In June, you organized the Brooklyn Virtual Art Book Fair, which was one of the first virtual art book fairs in these times. Would you like to tell a little bit about that process and your experiences?
We haven’t run an online store since 2015… so we had no idea what to expect. Early on, we held online meetings with the vendors to tell them what we imagined: a single store with everyones publications on their own page, and once the fair was over we would order inventory from the vendors to then ship out to the customers. We also asked the vendors what they hoped to see for this virtual iteration, which led us to create a schedule where the public could engage with vendors during time slots, and vendors could also meet their “neighbors” as the rooms had 3-4 exhibitors. I think this was another really special part of this online fair, vendors were able to give a modest presentation, publics were able to ask questions or just hang out, we often did online puzzles together during these sessions… it was really charming.
When the fair ended, it was challenging and time consuming to fulfill all the orders, but it happened! We were humbled by the support of this community.
Do you think that the (necessary) move to make art book fairs virtual will somehow change how artists’ books are produced and perceived (in the future)?
The most surprising feedback we received from VBKABF was that people really enjoyed being able to ruminate on books by visiting them and saving them in their cart. While they missed touching them, it was nice to be able to have more personal time, without the large crowds that these events often draw. Was good for librarians too!
I think one thing online book fairs need to figure out is how to centralize sales and order fulfillment, this whole linking to many different stores creates an unpleasant experience for buyers and vendors.
What sort of steps do you wish for the gallery system / art market to take in the years ahead?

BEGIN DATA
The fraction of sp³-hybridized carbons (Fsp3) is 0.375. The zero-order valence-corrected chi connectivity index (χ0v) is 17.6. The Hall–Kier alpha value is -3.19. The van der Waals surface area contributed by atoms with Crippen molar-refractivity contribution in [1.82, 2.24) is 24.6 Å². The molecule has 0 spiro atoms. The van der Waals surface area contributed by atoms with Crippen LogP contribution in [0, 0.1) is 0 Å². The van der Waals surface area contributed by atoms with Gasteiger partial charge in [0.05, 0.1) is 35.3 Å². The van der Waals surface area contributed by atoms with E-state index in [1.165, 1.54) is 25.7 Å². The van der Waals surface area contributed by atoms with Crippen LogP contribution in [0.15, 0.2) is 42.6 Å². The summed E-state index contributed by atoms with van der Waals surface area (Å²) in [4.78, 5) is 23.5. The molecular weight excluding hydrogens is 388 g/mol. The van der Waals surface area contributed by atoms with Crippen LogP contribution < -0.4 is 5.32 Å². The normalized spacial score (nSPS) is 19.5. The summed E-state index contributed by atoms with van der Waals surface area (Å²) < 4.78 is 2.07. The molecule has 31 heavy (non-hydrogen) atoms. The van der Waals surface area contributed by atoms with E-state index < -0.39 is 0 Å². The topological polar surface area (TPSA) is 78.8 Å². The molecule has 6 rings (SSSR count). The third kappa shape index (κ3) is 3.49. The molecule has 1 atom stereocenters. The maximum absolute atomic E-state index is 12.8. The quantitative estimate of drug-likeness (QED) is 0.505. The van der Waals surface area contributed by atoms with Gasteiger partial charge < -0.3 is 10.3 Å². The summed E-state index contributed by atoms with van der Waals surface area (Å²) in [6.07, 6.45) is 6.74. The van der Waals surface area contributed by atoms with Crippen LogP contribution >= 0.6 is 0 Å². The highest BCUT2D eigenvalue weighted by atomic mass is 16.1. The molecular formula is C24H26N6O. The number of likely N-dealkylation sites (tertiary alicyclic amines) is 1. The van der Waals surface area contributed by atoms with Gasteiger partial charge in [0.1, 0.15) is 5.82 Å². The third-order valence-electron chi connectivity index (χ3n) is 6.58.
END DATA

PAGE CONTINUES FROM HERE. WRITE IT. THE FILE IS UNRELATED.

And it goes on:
Not sure I’m the best to answer this question. I think it needs to be more sustainable and more generous, equal distribution of earnings, profit sharing, comrade ideas. I think it’s also worthwhile to note that running a gallery and selling art is very difficult, and costly. A lot of work doesn’t sell, or get written about, so both the artist and the gallery take a hit… it’s complicated, i’ll be the first to admit I don’t really understand how it works.
This is why Endless Editions believes artist books to be the most democratic & responsible way to participate in the arts. Books are inherently cheaper, more widely available, and are able to provide a wide impact without needing wealthy collectors, PR firms, or journalism to cement it’s impact… books can just exist. Books are able to permeate different publics as they can be housed at Libraries, Galleries, and personal collections. They also typically support living artists, and those who aren’t represented in either the art market, or public sphere.
For me, a book is something personal. You open it and enter it’s world, and it in turn takes a piece of you. I think the gift of a book is not just an object, but a part of you that you give.
A part of Endless Editions’ work also includes educational seminars – how does this connect with the publishing part of what you do?
Teach how to seize the means of production.
If we do a little bit of reminiscing – what is your best Art Book Fair memory before covid?
Seeing Diane Keaton in Los Angeles, and all the book fair dogs. Meeting so many different types of people and introducing them to the artists we’re working with.
Art book fairs are like summer camp, or the first day of middle school (grades 6-9), you are excited, running into friends from around the world… catching up on the latest goings-on.
I personally miss being in different cities and learning about their methods of working, seeing their studios, and getting a taste of their lives.
How have your studio practice and plans for publications been affected by the restrictions due to covid?
We’ve stopped our work exchange program, and are on a slow-pause for the copy shop residency. It’s difficult to know when these will start up again fully. We’ve done a lot, for free, the past seven years, and I think we’ve earned a breath whilst COVID pushes us into isolation.
What is on the horizon for Endless Editions?
With a name like Endless Editions, somethings always cooking.